Steven Erikson leaped on to the epic fantasy scene a few years ago with his debut fantasy novel, Gardens of the Moon, the beginning of an ambitious 10-book series: The Malazan Book of the Fallen. It’s often a case of love them or hate ‘em when it comes to his books, but he has a rabid fan base that I count myself a part of. Publishing the books at rate of about 1 book a year, 7 of the 10 are already published with Toll the Hounds due out later this year. And, in my opinion, his shorter fiction is even better.
I am pleased welcome Steven Erikson to Questions 5.
What is the perfect cup of coffee for writing your books? Do ever need something a bit more…leaded?
SE: I’m pretty consistent with a skinny latte, two shots, no foam (crazy that I need to specify no foam, since if I wanted foam I’d ask for a cappuccino, wouldn’t I?). As for ‘more leaded,’ no, barring the occasional shot of industrial flame retardant and a spritzer of malathion.
How is said cup of coffee (and/or leaded beverage) reflected in your writing?
SE: As far as I can tell, it isn’t. Coffee exists to sustain detectable life signs in what would otherwise be a clinically dead writer (in this case, anyway). Coffee’s reflection on my writing is evinced in that I am actually writing. Without it, a vast ominous silence would ensue.
Far into the future, the equivalent of an archaeologist from a significantly advanced culture (not necessarily a human culture) unearths a set of The Malazan Book of the Fallen. What theories about us might they come up with?
SE: Well, having been an archaeologist, you’d think I’d have a glib answer for this one. I don’t. There’d probably be a huge debate over the veracity of the ‘history’ as I’ve written it, inasmuch as say, people still argue Homer (bronze age/iron age, gods and goddesses, etc), so will people one day argue the cultural specificity of revered religious icons in holy sites like Hollywood, as well as those wearing ceremonial headgear (baseball caps, football helmets, etc). Anyway, a lot depends on how much other stuff survived, and whether or not the next species has a different concept of physics that might accommodate magic and miracles and godly visitations. More likely, our inheritors will simply eat the paper remnants while thinking about other, more important things, like: wouldn’t it be nice if the planet wasn’t one giant desert?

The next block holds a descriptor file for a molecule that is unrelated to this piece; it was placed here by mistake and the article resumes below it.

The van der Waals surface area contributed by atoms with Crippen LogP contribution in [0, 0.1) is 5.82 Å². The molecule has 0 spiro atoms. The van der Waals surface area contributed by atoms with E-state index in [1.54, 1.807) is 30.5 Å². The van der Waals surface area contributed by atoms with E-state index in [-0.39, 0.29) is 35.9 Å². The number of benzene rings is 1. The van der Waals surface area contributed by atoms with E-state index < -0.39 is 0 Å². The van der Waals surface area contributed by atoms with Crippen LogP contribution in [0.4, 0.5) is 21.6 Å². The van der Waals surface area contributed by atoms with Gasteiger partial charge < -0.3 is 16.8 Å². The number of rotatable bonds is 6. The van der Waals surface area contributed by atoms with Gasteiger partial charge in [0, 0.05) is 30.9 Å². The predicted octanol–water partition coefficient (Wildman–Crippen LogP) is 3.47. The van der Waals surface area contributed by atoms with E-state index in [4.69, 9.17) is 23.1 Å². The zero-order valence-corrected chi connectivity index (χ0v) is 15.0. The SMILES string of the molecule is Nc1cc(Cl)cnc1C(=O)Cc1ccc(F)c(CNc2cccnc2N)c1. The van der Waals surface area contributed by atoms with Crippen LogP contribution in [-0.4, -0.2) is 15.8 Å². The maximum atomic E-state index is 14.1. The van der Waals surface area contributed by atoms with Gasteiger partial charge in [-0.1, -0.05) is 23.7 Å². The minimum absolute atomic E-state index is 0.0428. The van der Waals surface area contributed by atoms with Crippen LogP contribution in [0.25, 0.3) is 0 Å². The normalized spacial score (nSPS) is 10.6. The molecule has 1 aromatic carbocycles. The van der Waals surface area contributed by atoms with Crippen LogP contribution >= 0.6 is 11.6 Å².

What peculiar qualities of The Malazan Book of the Fallen should readers be aware of?
SE: I really haven’t the foggiest. It’s about people, mostly normal people, and it’s not necessarily told in a linear fashion, but everything fits together. Also, I believe in the cathartic value of tragedy – if my readers don’t, then they’re in for a rough ride.
Why should The Malazan Book of the Fallen be the next thing that everyone reads?
SE: When all ten books are done, they’ll look awesome on a book shelf. You know, it’s almost impossible for me to answer a question like that – I wish I could. I wish I could just lay out the sales pitch, but I can’t. My sales pitch is there, word by word and line by line in the books I write. I hope people buy in and I hope they enjoy the experience. When they do, I’m happy, and I write more, which is what I love doing – so, all I can promise is that I’ll keep to my side of the bargain and hold faith that my readers will reciprocate. Writing is a dialogue. When writers tilt noses up and say they write only for themselves, they’re full of rubbish. If it was true, they’d feel no need to get their work published; they could just stick it on the shelf and leave it there. We engage in a dialogue, with people most of whom we’ve never met – and if the story we tell does its job, we find in it common ground. And therein lies the reward for everyone involved.